Kevin Systrom launched Instagram in 2010 and sold it to Facebook for $1 billion in stock and cash in 2012. He is still the CEO. As a teenager, Systrom would create programs to hack into his friends’ Instant Messenger accounts. He went on to Stanford where he built web programs in his free time. After working in tech for a few years, he released Instagram as one of the most sensational app debuts in history—it had 25,000 users within 24 hours. Instagram is one of the few apps that has remained popular and managed to keep up with users’ transient desires. Of Instagram’s evolvement, Systrom has said:
“It’s almost riskier not to disrupt yourself.”
Ben Silbermann, 34, $1.6 billion net worth
Ben Silbermann launched the first version of Pinterest in March 2010. Growing up in Iowa, he used to collect dried insects and pin them to cardboard. He studied pre-med at Yale, but moved to the west coast after discovering an interest in tech. He worked briefly at Google, but in customer support, not engineering or coding. Pinterest grew slower than the other apps responsible for billionaires on this list and Silbermann’s advice aligns accordingly:
“My general advice is keep going, because usually the inertia of your own insecurities and people around you is something that should be pushed back against.”
Evan Sharp, 34, $1 billion net worth
Evan Sharp is co-founder and chief creative officer of Pinterest. He met Silbermann (the CEO) while studying at Columbia. Sharp studied architecture—his training aligns with Pinterest’s architectural interface and he leads the front-end engineering and design divisions. He is one of the few billionaires on this list without a strict tech background, but he has spoken about the importance of wedding tech and creativity:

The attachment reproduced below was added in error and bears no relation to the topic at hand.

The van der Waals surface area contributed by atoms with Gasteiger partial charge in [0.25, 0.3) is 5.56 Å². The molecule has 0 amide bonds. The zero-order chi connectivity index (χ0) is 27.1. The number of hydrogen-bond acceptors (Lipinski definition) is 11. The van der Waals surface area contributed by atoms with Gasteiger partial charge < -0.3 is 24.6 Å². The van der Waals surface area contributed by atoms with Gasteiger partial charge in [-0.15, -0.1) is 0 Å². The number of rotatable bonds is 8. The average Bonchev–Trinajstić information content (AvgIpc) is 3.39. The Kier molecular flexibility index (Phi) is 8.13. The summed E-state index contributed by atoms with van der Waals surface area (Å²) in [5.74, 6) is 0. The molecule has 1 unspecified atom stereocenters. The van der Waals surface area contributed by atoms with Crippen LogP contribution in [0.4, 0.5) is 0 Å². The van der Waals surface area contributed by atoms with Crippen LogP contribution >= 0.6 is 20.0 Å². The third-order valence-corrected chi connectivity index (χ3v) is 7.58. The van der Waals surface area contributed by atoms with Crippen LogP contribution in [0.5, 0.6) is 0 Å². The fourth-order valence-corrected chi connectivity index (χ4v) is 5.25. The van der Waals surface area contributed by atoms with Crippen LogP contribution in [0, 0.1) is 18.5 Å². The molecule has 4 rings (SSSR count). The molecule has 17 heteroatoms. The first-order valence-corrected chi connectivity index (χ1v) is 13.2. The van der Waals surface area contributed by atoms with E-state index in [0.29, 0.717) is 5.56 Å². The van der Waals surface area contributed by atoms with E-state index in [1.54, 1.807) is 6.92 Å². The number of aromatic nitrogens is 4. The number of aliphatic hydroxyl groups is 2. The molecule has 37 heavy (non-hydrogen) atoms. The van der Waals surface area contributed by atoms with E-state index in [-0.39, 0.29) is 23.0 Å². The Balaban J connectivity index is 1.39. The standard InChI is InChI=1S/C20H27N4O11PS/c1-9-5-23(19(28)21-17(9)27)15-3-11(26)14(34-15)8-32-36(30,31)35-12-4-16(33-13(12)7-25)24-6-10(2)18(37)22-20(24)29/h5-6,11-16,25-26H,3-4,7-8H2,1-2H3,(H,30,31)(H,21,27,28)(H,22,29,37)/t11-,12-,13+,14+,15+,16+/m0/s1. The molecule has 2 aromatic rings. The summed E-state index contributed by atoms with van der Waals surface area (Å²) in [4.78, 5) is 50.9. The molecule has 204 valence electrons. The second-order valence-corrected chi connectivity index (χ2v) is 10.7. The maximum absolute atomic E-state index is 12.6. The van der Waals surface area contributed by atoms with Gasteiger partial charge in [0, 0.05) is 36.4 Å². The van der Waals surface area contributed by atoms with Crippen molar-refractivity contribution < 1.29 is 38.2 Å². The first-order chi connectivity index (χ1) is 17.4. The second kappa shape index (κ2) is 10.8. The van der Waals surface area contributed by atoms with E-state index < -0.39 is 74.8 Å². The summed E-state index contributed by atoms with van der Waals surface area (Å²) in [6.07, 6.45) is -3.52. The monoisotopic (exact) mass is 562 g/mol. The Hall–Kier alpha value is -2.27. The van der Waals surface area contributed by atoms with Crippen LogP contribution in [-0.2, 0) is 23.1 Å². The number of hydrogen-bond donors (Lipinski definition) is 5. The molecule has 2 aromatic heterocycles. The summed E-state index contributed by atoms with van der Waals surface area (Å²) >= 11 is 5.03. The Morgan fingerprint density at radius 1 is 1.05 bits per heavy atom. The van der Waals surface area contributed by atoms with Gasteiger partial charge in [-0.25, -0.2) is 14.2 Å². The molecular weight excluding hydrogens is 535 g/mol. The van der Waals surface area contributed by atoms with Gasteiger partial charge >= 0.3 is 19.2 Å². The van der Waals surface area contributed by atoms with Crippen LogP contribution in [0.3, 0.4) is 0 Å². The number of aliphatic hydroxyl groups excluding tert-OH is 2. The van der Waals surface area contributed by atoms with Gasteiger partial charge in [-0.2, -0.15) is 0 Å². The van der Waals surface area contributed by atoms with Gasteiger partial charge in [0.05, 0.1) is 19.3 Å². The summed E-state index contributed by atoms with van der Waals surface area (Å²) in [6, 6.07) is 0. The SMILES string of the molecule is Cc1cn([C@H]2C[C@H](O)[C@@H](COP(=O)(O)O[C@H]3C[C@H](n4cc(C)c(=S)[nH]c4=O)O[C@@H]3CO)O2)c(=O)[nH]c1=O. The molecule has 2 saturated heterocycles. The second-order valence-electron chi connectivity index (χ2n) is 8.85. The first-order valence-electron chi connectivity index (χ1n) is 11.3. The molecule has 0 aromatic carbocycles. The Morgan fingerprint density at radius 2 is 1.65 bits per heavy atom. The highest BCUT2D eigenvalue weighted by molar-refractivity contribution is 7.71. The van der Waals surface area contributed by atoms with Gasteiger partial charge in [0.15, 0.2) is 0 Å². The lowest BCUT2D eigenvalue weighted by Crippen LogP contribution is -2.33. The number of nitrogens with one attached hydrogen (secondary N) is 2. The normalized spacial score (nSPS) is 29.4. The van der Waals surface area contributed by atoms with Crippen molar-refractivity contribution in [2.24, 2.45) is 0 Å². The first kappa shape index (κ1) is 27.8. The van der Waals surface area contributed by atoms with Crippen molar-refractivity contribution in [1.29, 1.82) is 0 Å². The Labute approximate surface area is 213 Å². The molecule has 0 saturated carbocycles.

“Our core company value is actually the word ‘knit,’ which is kind of a funny word. That’s the word we use to describe different types of people learning to see each other’s point of view and work on a problem together. And that’s just how creative things get built right?”
Drew Houston, 34, $1 billion net worth
Drew Houston (“pronounced like the NYC street not the Texas city”) is the CEO of Dropbox, the file sharing service. He co-founded Dropbox in 2007, at the age of 24. He learned to write code at an early age and went on to study computer science at MIT. He originally created Dropbox for his own personal use—when he wanted to access files he’d left on a USB somewhere else. Since, it has become one of the fastest-growing cloud services available.
“The most successful people and successful entrepreneurs I know are all obsessed with solving a problem that really matters to them,” Houston has said.